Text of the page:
How many more blacks must be slaughtered before they gain equal and just privilege as their white brothers and sisters?


How many more women in tech and finance must be shrugged off without any explanation because we are not "the right gender" for such a competitive and ambitious job position?


How many "socially different" peoples must be rejected in any job position because "they reflect a company" and a company doesn't want to be associated with "them"?


The Western World decided to solve these problems through D.E.I (diversity, equity and inclusion) but I testify that it has failed miserably as a global intiative to include "diverse groups of others" within society.

We have seen D.E.I crumble in the waking of the Israeli-Palestine conflict, after the October 7th 2023 massacre, that gave rise to many controversies all around the world - such as the firing of ex-President of Harvard, Claudine Gay.


If we forcibly vote people up to power solely because they are a minority group, this means we are hiring people who have not proven they have either merit nor the skills for the job.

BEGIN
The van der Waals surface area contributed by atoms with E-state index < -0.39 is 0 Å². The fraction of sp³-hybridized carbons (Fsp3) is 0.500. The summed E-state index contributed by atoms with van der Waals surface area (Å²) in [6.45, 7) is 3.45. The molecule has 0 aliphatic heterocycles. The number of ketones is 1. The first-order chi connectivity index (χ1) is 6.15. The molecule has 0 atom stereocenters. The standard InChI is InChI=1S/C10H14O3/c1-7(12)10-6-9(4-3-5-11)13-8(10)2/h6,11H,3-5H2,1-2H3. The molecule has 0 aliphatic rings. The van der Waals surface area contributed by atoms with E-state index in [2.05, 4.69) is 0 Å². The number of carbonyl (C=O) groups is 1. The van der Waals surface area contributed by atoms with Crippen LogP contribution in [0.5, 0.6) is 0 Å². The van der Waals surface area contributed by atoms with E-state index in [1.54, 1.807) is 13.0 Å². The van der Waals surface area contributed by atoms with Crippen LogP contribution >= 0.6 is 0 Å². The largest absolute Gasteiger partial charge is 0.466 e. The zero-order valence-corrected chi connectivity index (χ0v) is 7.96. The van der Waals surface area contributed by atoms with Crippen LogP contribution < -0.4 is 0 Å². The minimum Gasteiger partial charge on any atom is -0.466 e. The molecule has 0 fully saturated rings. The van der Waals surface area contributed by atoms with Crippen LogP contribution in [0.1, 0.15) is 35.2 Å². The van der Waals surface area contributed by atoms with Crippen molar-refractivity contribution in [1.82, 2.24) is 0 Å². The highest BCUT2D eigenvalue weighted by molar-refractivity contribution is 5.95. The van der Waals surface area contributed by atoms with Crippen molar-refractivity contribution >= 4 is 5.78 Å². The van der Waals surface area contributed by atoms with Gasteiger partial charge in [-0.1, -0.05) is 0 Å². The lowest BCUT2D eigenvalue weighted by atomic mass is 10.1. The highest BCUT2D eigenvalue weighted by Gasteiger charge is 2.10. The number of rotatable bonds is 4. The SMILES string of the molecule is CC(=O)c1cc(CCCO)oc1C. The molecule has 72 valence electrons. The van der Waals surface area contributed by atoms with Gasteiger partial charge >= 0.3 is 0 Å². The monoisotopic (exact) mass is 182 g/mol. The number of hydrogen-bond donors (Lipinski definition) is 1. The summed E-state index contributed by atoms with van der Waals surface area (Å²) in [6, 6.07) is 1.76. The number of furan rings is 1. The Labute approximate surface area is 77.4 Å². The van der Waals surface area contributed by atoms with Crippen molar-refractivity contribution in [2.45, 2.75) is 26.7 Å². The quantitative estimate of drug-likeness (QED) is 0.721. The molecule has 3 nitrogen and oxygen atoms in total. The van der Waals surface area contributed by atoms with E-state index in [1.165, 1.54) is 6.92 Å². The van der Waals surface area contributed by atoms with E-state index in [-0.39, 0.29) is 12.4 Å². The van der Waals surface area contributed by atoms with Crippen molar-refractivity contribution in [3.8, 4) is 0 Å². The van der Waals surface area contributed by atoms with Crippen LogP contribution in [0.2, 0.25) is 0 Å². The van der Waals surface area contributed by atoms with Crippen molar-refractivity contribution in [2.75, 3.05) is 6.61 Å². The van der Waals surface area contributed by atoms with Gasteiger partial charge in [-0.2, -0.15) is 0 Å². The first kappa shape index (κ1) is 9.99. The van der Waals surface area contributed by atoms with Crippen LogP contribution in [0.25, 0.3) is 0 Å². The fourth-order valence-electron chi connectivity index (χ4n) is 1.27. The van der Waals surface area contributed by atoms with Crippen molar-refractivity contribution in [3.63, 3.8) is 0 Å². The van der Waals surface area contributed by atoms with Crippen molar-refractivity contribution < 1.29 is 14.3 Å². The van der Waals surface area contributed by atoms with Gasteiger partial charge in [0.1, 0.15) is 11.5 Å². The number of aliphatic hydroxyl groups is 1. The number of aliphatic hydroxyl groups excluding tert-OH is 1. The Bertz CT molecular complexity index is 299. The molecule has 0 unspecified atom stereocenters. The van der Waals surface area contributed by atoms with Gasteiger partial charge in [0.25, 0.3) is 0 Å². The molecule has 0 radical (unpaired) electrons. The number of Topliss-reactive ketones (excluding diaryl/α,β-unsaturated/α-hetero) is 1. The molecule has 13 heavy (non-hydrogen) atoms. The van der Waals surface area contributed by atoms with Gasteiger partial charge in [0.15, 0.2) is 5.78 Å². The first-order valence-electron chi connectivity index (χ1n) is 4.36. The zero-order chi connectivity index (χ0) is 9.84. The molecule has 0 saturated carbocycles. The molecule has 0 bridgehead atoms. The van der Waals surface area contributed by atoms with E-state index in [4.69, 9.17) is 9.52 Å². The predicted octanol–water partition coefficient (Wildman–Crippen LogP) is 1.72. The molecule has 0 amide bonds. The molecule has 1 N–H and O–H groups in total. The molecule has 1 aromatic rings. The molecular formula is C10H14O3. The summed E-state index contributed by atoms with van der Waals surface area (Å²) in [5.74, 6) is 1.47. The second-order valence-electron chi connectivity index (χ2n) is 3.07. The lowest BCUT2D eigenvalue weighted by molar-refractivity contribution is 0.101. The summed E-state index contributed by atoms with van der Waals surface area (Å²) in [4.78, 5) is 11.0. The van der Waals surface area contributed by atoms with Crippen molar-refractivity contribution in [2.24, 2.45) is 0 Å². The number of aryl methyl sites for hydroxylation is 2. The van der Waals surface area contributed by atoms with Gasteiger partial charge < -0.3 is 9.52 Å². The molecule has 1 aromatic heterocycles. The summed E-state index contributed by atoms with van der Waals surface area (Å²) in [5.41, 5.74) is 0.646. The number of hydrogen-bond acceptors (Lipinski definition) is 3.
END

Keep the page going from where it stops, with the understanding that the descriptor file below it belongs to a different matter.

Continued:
It means we are creating not only more intense workplace discrimination, but it ultimately also means we may be excluding the most productive members of society - especially if the talent is white.


Systemic racism is very real, but so is reactive individual racism.


What does this mean?


It means that our melanated brothers and sisters absolutely have been oppressed by white society for hundreds of years.


But the systemic solution of D.E.I - to favor minority groups - has given rise to "reverse racism" where nowadays "the white oppressor" has become "the white oppressed."


These things need to be said. They are difficult to hear but they are true.

Likewise, I can testify that as a white Hispanic-named woman trying to make it in the business world, I do go through gender-based discrimination.